- Knitting may have become more necessary than before because of the trade blockade after the Napoleon wars in the first half of the 1800’s, and this can explain why there are quite a few garments preserved from this period. Since the distance between Setesdal and Selbu is more than 800 km, people have probably been knitting all over the southern part of Norway in the middle of the 19th century.
- In 1929 Annichen Sibbern Bøhn’s book “Norske strikkemønstre” (meaning Norwegian knitting patterns) came out. She worked at Husfliden and Norsk folkemuseum, and collected patterns and pattern elements from all over Norway. This book is the foundation for everything that has happened in Norwegian traditional stranded knitting ever since, because she was the one that made the existing patterns available for everybody. A small sidetrack: In 1930 she designed the first “Eskimo” sweater, that has inspired the Icelandic knitting tradition.
- The commercial Norwegian knitting pattern development flourished after Annichen Sibbern Bøhn’s book came out. Many patterns from this period were named after spesific places, but without necessarily having any roots there – which makes it difficult to find out (just by looking at the designs) which patterns are traditional, and which are modern designs based on the traditional patterns. The term “Norwegian knitting” may therefore today be used both for the oldest patterns, and for the more recent ones. For instance the Setesdal kofte is a traditional pattern, while Unn Søiland Dale’s Marius sweater is a post WW2-pattern mainly influenced by the Setesdal kofte, from the looks of it. This design was made in 1954 for the movie “Troll i ord”. (Unn Søiland Dale designed the second “Eskimo” sweater – based upon the original design from Annichen Sibbern Bøhn.) Even today there are many Norwegian designers that make new, beautiful kofte-patterns; Helle Siggerud, Sidsel J. Høivik, Kristin Wiola Ødegård, Tone Loeng, Wanja Blix Langsrud, Denise Samson, Anne Kjersti Heggdal, Liv Sandvik Jakovsen, Nina Granlund Sæther, Ann Myhre, Wenche Roald and Kari Hestnes are all amazing kofte designers that still publish new patterns. (I have probably forgot several expert kofte designers, but will update if my readers let me know who slipped when I wrote this.)
- In addition to the published designs, it is not uncommon for people to make their own kofte design, or at least adapt the traditional designs to their own taste. Some knitters will only change the colors, but others will make a variety of changes of the pattern in order to have a one of a kind-kofte. I believe this has “always” been the way to do it in Norway, and this individuality just adds to our cultural heritage as a nation of knitters.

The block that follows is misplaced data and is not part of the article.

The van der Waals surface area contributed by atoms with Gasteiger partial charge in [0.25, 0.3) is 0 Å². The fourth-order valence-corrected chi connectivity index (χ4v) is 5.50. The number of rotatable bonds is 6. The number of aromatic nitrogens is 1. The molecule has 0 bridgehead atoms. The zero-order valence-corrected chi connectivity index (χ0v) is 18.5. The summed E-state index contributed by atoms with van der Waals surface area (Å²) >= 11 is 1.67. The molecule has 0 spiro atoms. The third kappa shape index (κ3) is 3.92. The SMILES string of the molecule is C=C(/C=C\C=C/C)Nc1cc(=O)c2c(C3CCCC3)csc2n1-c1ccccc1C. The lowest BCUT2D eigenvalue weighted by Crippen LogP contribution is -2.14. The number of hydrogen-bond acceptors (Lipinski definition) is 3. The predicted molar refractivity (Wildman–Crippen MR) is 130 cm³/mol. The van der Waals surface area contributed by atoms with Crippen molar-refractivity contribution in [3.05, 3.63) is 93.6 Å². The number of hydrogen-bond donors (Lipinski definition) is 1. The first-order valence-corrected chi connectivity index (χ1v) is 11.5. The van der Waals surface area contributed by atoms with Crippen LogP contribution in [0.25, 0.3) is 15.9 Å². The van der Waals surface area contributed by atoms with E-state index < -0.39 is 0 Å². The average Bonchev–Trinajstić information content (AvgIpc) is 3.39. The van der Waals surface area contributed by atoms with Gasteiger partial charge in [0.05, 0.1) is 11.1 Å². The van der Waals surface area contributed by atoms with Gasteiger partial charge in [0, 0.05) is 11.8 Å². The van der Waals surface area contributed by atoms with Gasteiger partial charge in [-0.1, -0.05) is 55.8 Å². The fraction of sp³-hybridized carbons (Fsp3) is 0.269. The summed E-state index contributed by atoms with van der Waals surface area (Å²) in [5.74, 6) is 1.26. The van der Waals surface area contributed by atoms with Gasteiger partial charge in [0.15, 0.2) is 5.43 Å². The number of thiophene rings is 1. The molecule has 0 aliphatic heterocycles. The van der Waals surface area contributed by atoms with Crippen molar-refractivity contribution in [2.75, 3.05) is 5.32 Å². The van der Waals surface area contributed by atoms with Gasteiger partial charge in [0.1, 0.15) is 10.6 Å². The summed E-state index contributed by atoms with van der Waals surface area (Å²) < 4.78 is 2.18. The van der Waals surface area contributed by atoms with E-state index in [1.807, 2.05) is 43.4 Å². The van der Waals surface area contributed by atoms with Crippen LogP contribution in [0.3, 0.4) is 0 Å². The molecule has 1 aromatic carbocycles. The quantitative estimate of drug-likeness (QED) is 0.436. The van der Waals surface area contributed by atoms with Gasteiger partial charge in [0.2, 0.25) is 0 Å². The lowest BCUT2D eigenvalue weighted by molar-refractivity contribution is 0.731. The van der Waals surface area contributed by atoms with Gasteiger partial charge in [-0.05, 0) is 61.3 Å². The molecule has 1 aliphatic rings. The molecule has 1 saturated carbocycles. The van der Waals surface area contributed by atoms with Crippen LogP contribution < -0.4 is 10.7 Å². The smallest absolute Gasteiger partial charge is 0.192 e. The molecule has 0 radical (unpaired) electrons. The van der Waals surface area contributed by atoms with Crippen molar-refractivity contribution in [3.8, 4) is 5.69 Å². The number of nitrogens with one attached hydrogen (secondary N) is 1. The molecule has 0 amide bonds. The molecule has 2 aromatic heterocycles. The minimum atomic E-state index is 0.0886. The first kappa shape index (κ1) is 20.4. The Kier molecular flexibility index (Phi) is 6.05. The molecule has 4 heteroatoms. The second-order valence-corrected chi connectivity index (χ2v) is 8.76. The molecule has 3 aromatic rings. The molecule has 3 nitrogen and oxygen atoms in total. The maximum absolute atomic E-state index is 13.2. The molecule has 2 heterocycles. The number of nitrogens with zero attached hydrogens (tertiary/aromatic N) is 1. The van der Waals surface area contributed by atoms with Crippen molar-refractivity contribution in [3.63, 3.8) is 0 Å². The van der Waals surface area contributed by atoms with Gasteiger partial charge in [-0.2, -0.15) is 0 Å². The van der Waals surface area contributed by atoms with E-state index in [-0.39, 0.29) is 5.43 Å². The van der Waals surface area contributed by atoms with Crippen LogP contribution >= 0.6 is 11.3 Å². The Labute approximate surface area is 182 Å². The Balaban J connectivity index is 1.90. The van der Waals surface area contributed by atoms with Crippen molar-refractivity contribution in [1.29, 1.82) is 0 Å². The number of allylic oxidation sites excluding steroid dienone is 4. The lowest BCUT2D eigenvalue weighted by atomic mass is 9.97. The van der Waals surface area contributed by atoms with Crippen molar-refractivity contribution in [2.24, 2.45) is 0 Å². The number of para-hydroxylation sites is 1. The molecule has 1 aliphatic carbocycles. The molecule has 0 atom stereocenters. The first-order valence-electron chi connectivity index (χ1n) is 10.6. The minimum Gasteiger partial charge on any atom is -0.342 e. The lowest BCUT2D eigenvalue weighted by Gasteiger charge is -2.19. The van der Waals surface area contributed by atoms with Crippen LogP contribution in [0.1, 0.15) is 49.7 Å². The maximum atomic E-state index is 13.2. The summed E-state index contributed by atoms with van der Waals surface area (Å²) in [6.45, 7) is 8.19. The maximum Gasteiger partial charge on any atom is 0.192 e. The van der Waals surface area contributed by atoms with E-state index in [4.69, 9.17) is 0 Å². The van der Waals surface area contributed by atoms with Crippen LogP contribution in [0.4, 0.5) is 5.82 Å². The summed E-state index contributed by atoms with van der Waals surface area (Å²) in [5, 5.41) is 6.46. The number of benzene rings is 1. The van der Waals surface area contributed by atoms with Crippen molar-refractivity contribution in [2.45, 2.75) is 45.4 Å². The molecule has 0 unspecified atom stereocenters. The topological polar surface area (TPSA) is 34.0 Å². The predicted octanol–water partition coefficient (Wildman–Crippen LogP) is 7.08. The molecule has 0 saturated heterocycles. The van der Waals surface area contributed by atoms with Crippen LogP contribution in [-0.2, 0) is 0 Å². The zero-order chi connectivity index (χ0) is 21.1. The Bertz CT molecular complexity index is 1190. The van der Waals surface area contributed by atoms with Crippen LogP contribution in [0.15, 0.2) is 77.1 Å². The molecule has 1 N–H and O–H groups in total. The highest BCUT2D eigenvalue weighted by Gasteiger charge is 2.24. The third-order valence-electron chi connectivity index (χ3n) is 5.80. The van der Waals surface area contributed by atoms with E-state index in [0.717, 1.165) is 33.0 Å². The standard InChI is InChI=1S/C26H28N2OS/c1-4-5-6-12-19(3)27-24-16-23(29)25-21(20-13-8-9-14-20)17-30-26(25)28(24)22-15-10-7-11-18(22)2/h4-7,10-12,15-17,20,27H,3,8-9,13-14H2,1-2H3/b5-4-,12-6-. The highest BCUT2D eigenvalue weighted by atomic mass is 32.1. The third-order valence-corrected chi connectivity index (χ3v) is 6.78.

- For further reading on both the traditional kofte patterns and the commercial and modern patterns, I will recommend Annichen Sibbern Bøhns book “Norske strikkemønstre”, Wenche Roalds and Annichen Sibbern Bøhns brand new book “Inspirerende norske strikkemønstre”, and Ingun Grimstad Klepp and Tone Skårdal Tobiassons “Norsk strikkehistorie”.
The pattern elements and placing of the pattern borders
Most of the pattern elements that we Norwegians look upon as typically Norwegian are not. Some of them are from The Middle East, others are from Italy, some are Spanish, and we have of course a lot of pattern elements in common with the Baltic states, Sweden, Iceland and Shetland. I will have to look more thoroughly into the specific pattern elements, in order to maybe find a pattern that I can be certain that has Norwegian origin. If I can find one, I will use this in my design. Otherwise I will use pattern elements from more than one of the oldest designs, I think.
The placing of the patterns on the Setesdal kofte is around the openings for the neck and the sleeves, and in addition to this there are pattern borders at the top of the sleeves. This pattern placing is the same as on imported silk sweaters (waist coats) that were knit throughout Europe from the late Middle Ages. The Setesdal kofte, Valdres kofte and Fana kofte also originally had colorful embroidery around the sleeve cuffs and neck. It was common knowledge all over Europe (I guess) that this pattern placing would protect the wearer from evil spirits.
The Setesdal kofte had no pattern around the bottom edge, but the lower part was made out of white wool, instead of the black wool, that is used as the main color for the rest of the kofte. Since black wool is more rare than white, and since this type of kofte was used with a brok (high waist pants, worn on the outside of the kofte) this may have had practical and economical, more than estetic reasons. I assume that garments with black main color was a status symbol, together with the intricate embroidery on some of the old sweaters. It is also interesting that the Selbu mittens normally had white as the main color, with black pattern. Sometimes the mittens were knitted in white and black and later dyed red, which might have been a way to show others that the owner was well off – red dye was not easy to come by, and therefore also a status symbol. (Nowadays many Norwegians buy indie dyed luxury yarn to show off their wealth, but I choose to believe that modern day’s yarn snobbery has roots from centuries ago.)
I hope that I will have enough yarn to start sample knitting within a few weeks, so that I can determine the gauge for my project and start designing. I also hope that I have been able to find old pattern elements that are specific to Norwegian stranded knitting, and that I can incorporate into the pattern design. I also hope to find out what kind of dye that was mostly used, and how the dyeing took place – and will of course appreciate information on this subject.